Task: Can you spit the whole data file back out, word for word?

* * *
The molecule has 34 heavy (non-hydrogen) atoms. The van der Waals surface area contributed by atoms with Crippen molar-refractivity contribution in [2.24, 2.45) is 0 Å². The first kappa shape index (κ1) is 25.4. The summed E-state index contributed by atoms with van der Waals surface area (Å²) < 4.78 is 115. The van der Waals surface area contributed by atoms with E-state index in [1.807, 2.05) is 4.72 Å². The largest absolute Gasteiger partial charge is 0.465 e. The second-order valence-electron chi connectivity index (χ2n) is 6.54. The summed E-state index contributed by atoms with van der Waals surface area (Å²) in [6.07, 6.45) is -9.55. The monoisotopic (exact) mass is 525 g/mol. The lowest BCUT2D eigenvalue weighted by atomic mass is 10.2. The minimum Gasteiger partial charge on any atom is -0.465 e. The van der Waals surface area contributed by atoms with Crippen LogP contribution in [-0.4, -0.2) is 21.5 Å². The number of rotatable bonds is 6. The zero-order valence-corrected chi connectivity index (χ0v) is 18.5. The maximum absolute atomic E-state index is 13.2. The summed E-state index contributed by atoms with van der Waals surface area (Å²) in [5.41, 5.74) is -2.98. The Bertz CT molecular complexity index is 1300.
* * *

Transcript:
The molecule has 34 heavy (non-hydrogen) atoms. The van der Waals surface area contributed by atoms with Crippen molar-refractivity contribution in [2.24, 2.45) is 0 Å². The first kappa shape index (κ1) is 25.4. The summed E-state index contributed by atoms with van der Waals surface area (Å²) < 4.78 is 115. The van der Waals surface area contributed by atoms with E-state index in [1.807, 2.05) is 4.72 Å². The largest absolute Gasteiger partial charge is 0.465 e. The second-order valence-electron chi connectivity index (χ2n) is 6.54. The summed E-state index contributed by atoms with van der Waals surface area (Å²) in [6.07, 6.45) is -9.55. The monoisotopic (exact) mass is 525 g/mol. The lowest BCUT2D eigenvalue weighted by atomic mass is 10.2. The minimum Gasteiger partial charge on any atom is -0.465 e. The van der Waals surface area contributed by atoms with Crippen LogP contribution in [-0.4, -0.2) is 21.5 Å². The number of rotatable bonds is 6. The zero-order valence-corrected chi connectivity index (χ0v) is 18.5. The maximum absolute atomic E-state index is 13.2. The summed E-state index contributed by atoms with van der Waals surface area (Å²) in [5.41, 5.74) is -2.98. The Bertz CT molecular complexity index is 1300.